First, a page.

PART TWO of our interview with Stephen Lawrie of The Telescopes where he discusses his work from #4 to Harm.
If Third Wave was The Telescopes’ electronic album, they didn’t linger in that territory for long and the next album #4 set off in another new direction, being the first in which Stephen Lawrie used improvisation as well as pre-written material. Two albums were recorded in this way before he gained the confidence to let go entirely and record two purely improvised works. Three years had passed since Third Wave and Lawrie’s need to experiment was no less prominent with the ten tracks on #4 all treading on the boundaries of musical expression. Everything and anything was used to create the right sounds, with Lawrie credited as utilising an "old leather sofa played with mallets" and a "metal dustbin lid with soft mallets." Other musicians involved in the project added "wire brush on cheese grater" and "hand-held battery operated fan."

It was the era of the CD and #4 remains one of the few Telescopes' albums not to be released on vinyl. Hopefully that can rectified in the future. It saw light of day on Antenna Records, a label founded by Lawrie himself, which released some six albums by various acts over the next decade.

Antenna is a label I set up to help other artists, it was never my intention to have a Telescopes release on there but that's how it transpired. I had much more time to dedicate to the label at the beginning, but as things got busier with The Telescopes I didn't have the time to dedicate myself to it in the same way, so it's on hold for now until I decide what to do with it next. I've really enjoyed working on all the projects the label has taken on, all I know is I want to keep it like that, enjoyable and inspiring.

On #4 Lawrie plays with the building bricks of sound: constructing, deconstructing, rearranging and re-rearranging. Despite being composed on already dated analogue synths, the songs here appear multi-dimensional; there are no rules, no restrictions and no guiding paths to follow. Using vocals only where necessary, and most of these repetitive chants, this is not a singalong collection of tunes, but an intense exploration of the limits of sound. Guitars are played the wrong way, raising the question of whether there is a right way. Sometimes what appears to be a song emerges, but quickly fades as Lawrie searches for answers. It’s not a frantic scramble, but almost a meditative inner journey to uncover lost notes. There’s a serenity lying heavily over the whole. It emanates from 'All The Leaves' and lays heavily on 'Singularity', which must number among Lawrie’s best-ever compositions. The song features Randall Nieman of Füxa, who was a big influence at the time, and consists of a scattering of guitar noise on which is laid the gentlest of vocals, a simple piano refrain and a seranade of sombre horns. The mood is carried into 'Fear The Eye Became The Tone' which has funereal grace and the beginning of closing track 'It Bleeds'. The eruption of noise halfway through the closer simply serves to underline that at the heart of The Telescopes you will always find fury and fire.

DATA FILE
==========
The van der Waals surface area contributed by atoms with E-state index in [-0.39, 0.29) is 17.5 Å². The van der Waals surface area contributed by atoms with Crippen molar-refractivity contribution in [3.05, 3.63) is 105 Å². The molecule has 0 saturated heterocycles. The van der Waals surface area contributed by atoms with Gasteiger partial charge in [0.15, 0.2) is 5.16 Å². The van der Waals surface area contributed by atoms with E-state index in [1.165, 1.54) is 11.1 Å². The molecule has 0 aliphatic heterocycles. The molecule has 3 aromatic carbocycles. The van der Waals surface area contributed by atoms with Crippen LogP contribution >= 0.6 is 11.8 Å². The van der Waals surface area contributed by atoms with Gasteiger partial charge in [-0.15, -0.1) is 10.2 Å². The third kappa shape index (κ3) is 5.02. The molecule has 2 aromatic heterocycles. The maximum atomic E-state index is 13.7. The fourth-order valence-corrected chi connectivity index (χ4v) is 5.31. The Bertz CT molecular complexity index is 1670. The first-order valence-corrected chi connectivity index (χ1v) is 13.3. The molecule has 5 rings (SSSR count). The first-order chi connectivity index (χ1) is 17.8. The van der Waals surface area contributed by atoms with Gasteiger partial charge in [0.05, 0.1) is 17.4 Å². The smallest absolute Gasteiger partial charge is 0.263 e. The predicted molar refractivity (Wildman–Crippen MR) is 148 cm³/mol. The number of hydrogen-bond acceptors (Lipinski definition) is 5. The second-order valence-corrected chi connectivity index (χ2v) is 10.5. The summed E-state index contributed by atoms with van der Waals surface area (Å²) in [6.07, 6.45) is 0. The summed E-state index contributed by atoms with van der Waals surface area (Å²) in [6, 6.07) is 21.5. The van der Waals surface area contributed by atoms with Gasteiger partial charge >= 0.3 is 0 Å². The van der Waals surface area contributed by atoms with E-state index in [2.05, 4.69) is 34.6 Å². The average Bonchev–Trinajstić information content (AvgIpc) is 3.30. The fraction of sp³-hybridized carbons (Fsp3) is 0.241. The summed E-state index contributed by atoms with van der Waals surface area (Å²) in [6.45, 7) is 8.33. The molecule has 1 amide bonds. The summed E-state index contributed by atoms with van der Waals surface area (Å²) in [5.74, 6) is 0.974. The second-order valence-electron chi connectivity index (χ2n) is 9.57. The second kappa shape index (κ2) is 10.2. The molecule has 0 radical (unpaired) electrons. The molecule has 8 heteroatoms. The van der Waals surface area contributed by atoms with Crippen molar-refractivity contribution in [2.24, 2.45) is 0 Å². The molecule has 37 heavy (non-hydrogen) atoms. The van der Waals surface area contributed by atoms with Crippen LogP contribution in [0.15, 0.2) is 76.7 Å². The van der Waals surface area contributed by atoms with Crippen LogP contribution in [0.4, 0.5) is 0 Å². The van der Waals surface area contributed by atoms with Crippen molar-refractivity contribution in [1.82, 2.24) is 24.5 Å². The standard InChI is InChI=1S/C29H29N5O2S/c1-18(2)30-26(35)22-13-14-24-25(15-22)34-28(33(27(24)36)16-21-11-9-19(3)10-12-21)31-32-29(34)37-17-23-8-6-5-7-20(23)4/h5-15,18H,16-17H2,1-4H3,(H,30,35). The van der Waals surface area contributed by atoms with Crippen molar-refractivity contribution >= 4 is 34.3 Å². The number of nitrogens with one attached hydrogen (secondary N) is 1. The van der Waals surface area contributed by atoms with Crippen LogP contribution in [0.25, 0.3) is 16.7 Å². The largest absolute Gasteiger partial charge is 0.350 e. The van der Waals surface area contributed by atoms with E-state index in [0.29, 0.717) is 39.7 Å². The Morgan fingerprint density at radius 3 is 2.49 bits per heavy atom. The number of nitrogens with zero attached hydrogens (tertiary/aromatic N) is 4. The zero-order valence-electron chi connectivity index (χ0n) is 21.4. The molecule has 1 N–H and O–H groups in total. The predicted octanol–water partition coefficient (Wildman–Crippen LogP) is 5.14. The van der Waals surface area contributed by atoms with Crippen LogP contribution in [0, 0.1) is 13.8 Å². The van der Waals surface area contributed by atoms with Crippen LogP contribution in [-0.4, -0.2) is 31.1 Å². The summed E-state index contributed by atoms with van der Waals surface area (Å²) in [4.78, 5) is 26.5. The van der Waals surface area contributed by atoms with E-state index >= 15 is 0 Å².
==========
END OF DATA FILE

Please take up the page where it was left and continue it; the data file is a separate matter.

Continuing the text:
The Hungry Audio Tapes was a joining together of two pieces of music. The Winter EP had been released by Hungry Audio in 2004 and had sold out very quickly. Instead of repressing the seven-inch single to meet demand, the label suggested merging it with Lawrie's latest compositions to form a mini LP. Having listened to the two sets of songs together, Lawrie acknowledged they complemented each other and the project was given the go-ahead.